(vi) Diffusion: Colloidal particles diffuse from a region of higher concentration to that of lower concentration. However, because of their bigger sizes colloidal particles move slowly and hence diffuse at a slower rate.

(vii) Sedimentation or Settling: Under the influence of gravity, the solute particles tend to settle down very slowly. This rate of settling down or sedimentation can be accelerated by the use of high speed centrifuge called ultracentrifuge.

17. Common methods for the separation mixtures are:

(a) Filtration: Filtration is the process of separating solids that are suspended in liquids by pouring the mixture into a filter funnel. As the liquid passes through the filter, the solid particles remain behind on the filter.

(b) Distillation: Distillation is the process of heating a liquid to form vapour and then cooling the vapour to get back the liquid. This is a method by which a mixture containing volatile substances can be separated into its components.

(c) Sublimation: This is the process of conversion of a solid directly into vapour on heating. Substances showing this property are called sublimate, e.g., iodine, naphthalene, camphor. This method is used to separate a sublimate from non-sublimate substances.

(d) Crystallisation: It is the process of separating solids having different solubilities in a particular solvent.

(e) Magnetic separation: This process is based upon the fact that a magnet attracts magnetic components from a mixture of magnetic and non-magnetic substances. The non-magnetic substance remains unaffected. Thus, it can be used to separate magnetic components from non-magnetic components.

(f) Atmolysis: This method is based upon rates of diffusion of gases and used for their separation from a gaseous mixture.

18. Physical Change: A temporary change which includes change in the shape, size, physical states and appearance of a substance,but not its chemical composition is known as physical change. Physical change is temporary and reversible. Chemical composition of the substance remains the same.

  • Heating of sulphur
  • Sublimation of camphor
  • Drying of wet clothes
  • Breaking of glass

19. Chemical Change: A permanent change in which the chemical substance loses its own characteristics and composition and gives one or more new substances is called a chemical change. Chemical change is generally permanent and irreversible. Chemical change gives one or more new substances as products.

  • Rusting of iron
  • Digestion of food
  • Burning of wood
  • Ripening of fruit

20. Types of Pure Substances

1. Element: An element is defined as the simplest form or the basic form of a pure substance which can neither be broken into nor built up from simpler substances by any physical or chemical changes.

Properties of metals

  • They have a lustre (shine).
  • They have silvery-grey or golden-yellow colour.
  • They conduct heat and electricity.
  • They are ductile (can be drawn into wires).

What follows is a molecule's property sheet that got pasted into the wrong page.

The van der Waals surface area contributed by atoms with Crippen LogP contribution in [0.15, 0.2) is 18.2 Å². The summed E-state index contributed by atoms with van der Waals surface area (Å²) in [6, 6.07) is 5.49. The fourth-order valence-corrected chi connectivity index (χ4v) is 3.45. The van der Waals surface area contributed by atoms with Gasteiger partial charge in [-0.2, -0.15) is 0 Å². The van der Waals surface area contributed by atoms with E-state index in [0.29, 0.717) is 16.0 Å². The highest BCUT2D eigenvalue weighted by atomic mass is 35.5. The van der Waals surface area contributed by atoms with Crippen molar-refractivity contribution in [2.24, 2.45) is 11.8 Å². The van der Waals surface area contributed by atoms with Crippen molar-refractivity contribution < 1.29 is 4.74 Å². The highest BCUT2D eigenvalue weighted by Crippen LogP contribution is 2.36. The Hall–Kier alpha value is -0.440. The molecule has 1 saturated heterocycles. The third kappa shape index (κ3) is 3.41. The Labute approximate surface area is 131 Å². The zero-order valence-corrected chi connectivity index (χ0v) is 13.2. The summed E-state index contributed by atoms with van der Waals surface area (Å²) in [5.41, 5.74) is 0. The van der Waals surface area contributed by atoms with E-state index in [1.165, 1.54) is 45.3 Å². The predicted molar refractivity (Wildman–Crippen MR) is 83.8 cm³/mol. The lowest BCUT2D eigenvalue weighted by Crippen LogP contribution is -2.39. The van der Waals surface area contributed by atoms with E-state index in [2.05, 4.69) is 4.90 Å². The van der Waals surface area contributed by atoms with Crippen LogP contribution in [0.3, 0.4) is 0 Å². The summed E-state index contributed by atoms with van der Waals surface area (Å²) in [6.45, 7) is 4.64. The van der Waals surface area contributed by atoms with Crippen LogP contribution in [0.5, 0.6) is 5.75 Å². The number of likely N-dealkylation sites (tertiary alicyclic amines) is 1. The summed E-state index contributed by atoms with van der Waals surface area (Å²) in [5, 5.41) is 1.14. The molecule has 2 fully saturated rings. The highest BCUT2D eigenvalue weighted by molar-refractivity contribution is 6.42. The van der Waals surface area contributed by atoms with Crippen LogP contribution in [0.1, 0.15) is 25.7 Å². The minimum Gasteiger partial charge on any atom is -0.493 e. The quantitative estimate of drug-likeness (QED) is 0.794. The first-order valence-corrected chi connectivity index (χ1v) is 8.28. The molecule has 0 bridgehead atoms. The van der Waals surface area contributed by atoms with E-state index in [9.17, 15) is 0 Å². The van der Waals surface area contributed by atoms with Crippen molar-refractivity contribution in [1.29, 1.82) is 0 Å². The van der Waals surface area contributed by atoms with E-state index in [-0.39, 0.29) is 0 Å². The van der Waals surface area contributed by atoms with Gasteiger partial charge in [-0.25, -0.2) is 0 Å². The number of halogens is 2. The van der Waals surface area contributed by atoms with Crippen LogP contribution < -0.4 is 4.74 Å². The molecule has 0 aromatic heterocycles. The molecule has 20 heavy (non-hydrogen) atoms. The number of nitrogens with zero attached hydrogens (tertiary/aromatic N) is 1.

• They are malleable (can be hammered into thin sheets).
  • They are sonorous (make a ringing sound when hit).
    Examples of metals: Gold, silver, copper, iron, etc.

Properties of non-metals:

  • They are poor conductors of heat and electricity.
  • They are not lustrous, sonorous or malleable.
  • They display a variety of colours.
    Examples of non-metals: Hydrogen, oxygen, iodine, bromine, chlorine, etc.
    Metalloids: Elements having certain properties of metals and non-metals are called metalloids.
    Examples: Arsenic, germanium, antimony and bismuth.

2. Compound: A compound is a substance composed of two or more elements, chemically combined with one another in a fixed proportion. For example: Water is compound of hydrogen and oxygen elements and these elements are present in water in the ratio of
1 : 8 by mass.
Characteristics of compound:

  • In a compound constituents are presents in definite proportion by mass.
  • The properties of the compound are different from the properties of the constituents (elements) that make up the compound.
  • The constituents of a compound cannot be separated by simple physical processes.
  • A compound has a fixed melting point and boiling point.
  • A compound is always homogeneous in nature.

Difference between mixture and compound

Mixture Compound
1. In a mixture, the constituents can be present in any proportion by mass. Thus, a mixture does not have any definite formula. 1. In a compound, constituents are present in  definite proportion by mass. A compound has a definite formula.
2. A mixture shows the properties of its constituents. 2. The properties of a compound are different from the properties of its constituent elements.
3. A mixture can be separated into its constituents by physical methods such as distillation, sublimation, filtration, etc. 3. The constituent of a compound can be separated only by chemical methods.
4. Formation of a mixture is not accompanied by much energy change. 4. Formation of a compound is generally accompanied by the evolution of energy in the form of heat or light.
5. A mixture does not have a fixed melting point and boiling point. 5. A compound has fixed melting point and boiling point.
6. A mixture may be homogeneous or heterogeneous. 6. A compound is always homogeneous.

Class 9 Science Chapter 2 Notes Important Terms

1. Matter is defined as anything that has weight and occupies space.

2. Intermolecular force is the force of attraction between the consituent particles of matter.

3. Alloys are mixtures of two or more metals or a metal and a non-metal and cannot be separated into their components by physical methods.

4. Solution is a homogeneous mixture of two or more substances. The major component of a solution is called the solvent, and the minor, the solute.

5. Colloids are heterogeneous mixtures in which the particle size is too small to be seen with the naked eyes, but is big enough to scatter light.